After 914 days behind bars, accused of crimes they did not commit, eight community leaders known as the Guapinol River defenders have been set free.
“We are so happy. Actually, we are euphoric! We have won at last!” said Orbin Hernández, a teacher and leader of the Municipal Committee for the Defence of Common and Public Assets in the northern Honduran municipality of Tocoa. “It is thanks to support from inside and outside Honduras that we are now free from criminal persecution by the justice system and the oligarchy behind it.”
“My heart is overflowing with joy,” added Daniel Márquez, a farmer and member of the Guapinol Water Board. “We are very thankful to the national and international organizations who always believed in our innocence.”
During their unjust detention, Amnesty International issued multiple Urgent Actions mobilizing supporters to write letters calling for the release of the defenders.
Amnesty publicly declared that the eight were prisoners of conscience, jailed in retaliation for their involvement in peaceful efforts to protect their community’s source of water from contamination by a controversial mine operation owned by one of the most powerful couples in Honduras.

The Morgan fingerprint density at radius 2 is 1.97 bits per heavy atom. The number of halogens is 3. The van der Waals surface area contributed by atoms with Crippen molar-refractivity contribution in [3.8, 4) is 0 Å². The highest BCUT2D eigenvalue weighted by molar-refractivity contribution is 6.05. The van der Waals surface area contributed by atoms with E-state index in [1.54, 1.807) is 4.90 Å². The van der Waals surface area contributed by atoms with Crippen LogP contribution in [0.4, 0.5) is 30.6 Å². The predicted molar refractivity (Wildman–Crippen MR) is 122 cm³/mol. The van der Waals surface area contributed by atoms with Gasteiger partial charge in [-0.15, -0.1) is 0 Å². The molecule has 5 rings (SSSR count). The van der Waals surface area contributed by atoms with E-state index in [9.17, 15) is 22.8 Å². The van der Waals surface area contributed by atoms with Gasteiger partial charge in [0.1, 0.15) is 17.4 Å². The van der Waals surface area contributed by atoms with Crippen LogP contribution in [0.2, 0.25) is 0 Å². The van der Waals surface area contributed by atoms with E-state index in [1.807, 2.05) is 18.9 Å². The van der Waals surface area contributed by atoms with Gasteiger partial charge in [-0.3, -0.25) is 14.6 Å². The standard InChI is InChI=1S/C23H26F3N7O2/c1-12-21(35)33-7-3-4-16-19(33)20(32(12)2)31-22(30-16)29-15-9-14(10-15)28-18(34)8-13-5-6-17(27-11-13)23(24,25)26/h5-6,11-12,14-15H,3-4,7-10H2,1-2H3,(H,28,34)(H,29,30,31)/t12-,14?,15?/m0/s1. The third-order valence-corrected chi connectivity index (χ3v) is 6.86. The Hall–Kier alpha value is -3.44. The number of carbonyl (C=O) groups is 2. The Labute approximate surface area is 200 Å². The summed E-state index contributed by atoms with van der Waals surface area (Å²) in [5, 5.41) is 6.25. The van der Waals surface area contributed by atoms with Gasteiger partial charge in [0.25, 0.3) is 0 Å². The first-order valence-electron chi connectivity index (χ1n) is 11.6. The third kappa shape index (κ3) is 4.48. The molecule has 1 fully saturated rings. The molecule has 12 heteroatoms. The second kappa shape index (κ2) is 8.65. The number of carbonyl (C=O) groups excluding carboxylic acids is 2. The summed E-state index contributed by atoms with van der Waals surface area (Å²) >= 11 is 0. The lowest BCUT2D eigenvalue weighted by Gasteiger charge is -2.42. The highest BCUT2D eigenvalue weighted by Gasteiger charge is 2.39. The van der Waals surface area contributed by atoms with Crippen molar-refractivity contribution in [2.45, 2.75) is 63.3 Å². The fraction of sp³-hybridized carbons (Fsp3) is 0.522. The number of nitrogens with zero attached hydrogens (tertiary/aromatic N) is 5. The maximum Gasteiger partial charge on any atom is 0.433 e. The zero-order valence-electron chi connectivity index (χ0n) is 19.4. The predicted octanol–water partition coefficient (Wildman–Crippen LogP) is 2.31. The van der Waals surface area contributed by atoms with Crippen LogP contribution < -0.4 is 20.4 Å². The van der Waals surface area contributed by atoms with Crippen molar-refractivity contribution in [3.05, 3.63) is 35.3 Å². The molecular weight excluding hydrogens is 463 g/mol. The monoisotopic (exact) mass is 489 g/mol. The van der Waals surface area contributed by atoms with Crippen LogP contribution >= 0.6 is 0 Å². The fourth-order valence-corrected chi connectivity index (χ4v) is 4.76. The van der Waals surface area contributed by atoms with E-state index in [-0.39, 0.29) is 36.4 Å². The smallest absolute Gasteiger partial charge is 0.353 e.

Top court overturns unjust verdict
On February 9, following a trial plagued with illegalities, a sentencing court in Trujillo found six of the eight Guapinol River defenders guilty of crimes against Inversiones Los Pinares, the company operating the iron-ore mine and processing concession in a formerly protected national park, crimes punishable with up to 14 years in jail.
The verdict provoked widespread indignation. The UN special rapporteur on human rights defenders, Mary Lawlor, said she was “appalled”. Amnesty International called the verdict “outrageous” and urged that it be quashed. “The defenders are victims of arbitrary detention and unfounded criminal prosecution, stemming solely from their legitimate work defending the right to water and a healthy environment,” said Amnesty’s Americas director Erika Guevara-Rosas. Concluded defence lawyer Edy Tabora: “The prosecutors failed to provide any evidence of a crime …This is a political verdict that demonstrates the power of economic elites in this country.”
But outrage turned to jubilation on February 10. The Supreme Court finally responded to an appeal submitted two years earlier, and ruled that the Guapinol River defenders should never have spent one day in jail. On February 24, all eight defenders were free at last and reunited with their families.
The struggle for water continues
The Guapinol River defenders have inspired many with their David and Goliath struggle against a mining operation and its powerful backers, who voted to rezone a protected area, provided permits and misused the justice system to lock up opponents.
Just hours after regaining their freedom, the Guapinol River defenders were undeterred and pledged to renew their campaign.
“Our struggle continues, said Daniel Márquez: “We invite others to join us.”
“We are protecting the right to water, the right to life,” added Orbin Hernández.
This blog was prepared by Amnesty Canada’s Latin America campaigner Kathy Price.
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